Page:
After the dizzying high of that gorgeous world with so much potential came the crashing low. I couldn’t find another fictional world that I could fall in love with like I did Middle-earth. I couldn’t find characters that inspired me, and who I wanted to follow. So, I turned to non-fiction. My writing output slowed to a trickle. I could still laugh, I could still learn. I found gorgeous, funny, interesting people from whom I learned so much, and still learn from today. But it’s not quite the same.

My house is filled with thriller and crime books, which don’t really appeal to me. For a while I thought that I’d never love fiction again the way I used to. Is falling into the world of fiction something that adults don’t do? Do grown-ups only read books that are true or about people being chased? I couldn’t find a genre I liked, a setting I liked, characters I liked. And it only served to remind me about the loss of my own writing creativity.

But now, a few years on, a renaissance is happening.

I love fiction again. I’ve been having a hard time lately and I needed something to calm me down, and my worn and battered copy of Mother Tongue just wasn’t doing it anymore (still my number 1 book ever though, you need to read it!). And I’ve been itching to write again as well. This blog has been great but I want to tell stories again, and not about myself. I want to have notebooks and notebooks filled again. So my lovely boy said to me, ‘Start reading.’ So I did.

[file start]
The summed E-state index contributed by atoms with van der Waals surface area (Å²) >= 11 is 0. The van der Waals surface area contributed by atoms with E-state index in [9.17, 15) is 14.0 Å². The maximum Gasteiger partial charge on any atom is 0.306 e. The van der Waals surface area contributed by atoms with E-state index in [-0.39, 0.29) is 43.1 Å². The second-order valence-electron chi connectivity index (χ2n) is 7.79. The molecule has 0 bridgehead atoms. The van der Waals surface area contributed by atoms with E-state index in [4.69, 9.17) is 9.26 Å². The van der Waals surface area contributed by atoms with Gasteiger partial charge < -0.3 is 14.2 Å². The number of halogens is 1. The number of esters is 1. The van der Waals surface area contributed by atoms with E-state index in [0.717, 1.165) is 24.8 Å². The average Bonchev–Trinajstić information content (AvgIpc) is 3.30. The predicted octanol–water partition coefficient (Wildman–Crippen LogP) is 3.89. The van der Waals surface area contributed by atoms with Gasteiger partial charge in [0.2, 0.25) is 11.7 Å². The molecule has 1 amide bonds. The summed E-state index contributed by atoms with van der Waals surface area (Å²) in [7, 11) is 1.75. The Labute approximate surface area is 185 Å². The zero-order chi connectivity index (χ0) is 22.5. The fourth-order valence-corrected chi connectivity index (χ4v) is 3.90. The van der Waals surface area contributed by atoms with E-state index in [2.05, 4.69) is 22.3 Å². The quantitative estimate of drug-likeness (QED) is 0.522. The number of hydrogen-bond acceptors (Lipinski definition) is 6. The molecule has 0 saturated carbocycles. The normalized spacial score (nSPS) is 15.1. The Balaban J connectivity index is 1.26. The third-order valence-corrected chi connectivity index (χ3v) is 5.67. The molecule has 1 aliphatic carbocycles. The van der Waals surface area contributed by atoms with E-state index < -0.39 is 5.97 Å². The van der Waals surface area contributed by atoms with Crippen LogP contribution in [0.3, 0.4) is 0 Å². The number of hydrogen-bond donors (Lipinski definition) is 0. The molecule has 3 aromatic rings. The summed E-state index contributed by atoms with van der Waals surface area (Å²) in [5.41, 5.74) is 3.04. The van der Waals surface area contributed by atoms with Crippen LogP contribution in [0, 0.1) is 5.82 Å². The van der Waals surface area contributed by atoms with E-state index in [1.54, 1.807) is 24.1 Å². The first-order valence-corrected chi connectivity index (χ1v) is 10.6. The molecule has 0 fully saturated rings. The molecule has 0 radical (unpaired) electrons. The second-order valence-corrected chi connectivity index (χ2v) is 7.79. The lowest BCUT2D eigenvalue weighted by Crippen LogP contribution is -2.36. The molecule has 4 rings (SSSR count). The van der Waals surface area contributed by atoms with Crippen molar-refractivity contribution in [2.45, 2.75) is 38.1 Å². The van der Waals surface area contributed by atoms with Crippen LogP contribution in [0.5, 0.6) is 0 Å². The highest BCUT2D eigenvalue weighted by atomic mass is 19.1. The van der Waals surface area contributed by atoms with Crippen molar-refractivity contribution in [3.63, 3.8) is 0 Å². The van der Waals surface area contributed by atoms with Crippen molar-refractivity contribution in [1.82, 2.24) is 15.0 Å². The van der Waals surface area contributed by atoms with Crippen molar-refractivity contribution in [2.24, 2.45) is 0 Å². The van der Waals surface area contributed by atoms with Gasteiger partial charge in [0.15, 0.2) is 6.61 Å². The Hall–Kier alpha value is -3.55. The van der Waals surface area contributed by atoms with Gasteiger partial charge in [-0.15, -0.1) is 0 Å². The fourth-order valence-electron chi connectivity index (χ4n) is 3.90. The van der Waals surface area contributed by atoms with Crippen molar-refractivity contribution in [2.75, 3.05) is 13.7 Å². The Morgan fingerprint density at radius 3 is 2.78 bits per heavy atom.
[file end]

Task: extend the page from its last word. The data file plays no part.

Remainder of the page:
For my birthday last year I got a Sony Reader, which is a wonderful little thing, but I didn’t use it as much as I should have in the past year. I decided to try public domain books, and I read a few books and authors I’d wanted to read, but I didn’t really get into them. I enjoyed the flowery prose of Oscar Wilde, but it was too overblown for me. I enjoyed the plot of Jane Eyre but it was so slow to start.

But then, it hit me.

I read The Adventures of Sherlock Holmes.

I don’t know what I was expecting – more of your stuffy Victoriana, I expect. But the humour, the quirks, the pacing and the pure quality of the writing just killed me stone dead. I loved it. So, I started collecting more books, and requested some for Christmas. Between Christmas and now, I estimate that I have bought, downloaded or been given around 20 books, and I’ve read about 6. I’ve scoured cheap bookstores, found some gems and some duds. Books are exciting again, and I’m getting used to digital ones (they would never replace my paper collections but they are so damned convenient). I downloaded more Sherlock Holmes, and Conan Doyle’s The Lost World, which knocked my socks off once again. For the first time in a long time, I was standing beside Edward Malone, watching the iguanodons with their babies. I’ve gotten art books, DIY books, lots of fiction, historical texts, language books and non-fiction. I’d found one of Michael Palin’s diaries during my wanderings and his beautifully gentle, warm, funny and heartfelt voice was the perfect companion to my dark and desolate mood at the time.

I’m starting to find my feet again writing-wise as well. I’d like to think that my blog posts are getting better (although I find I’m making some awful grammatical errors, what the hell) and maybe, one day, I can finally leap into my own world again.

But trust me, once I do, my backpack will be full of books.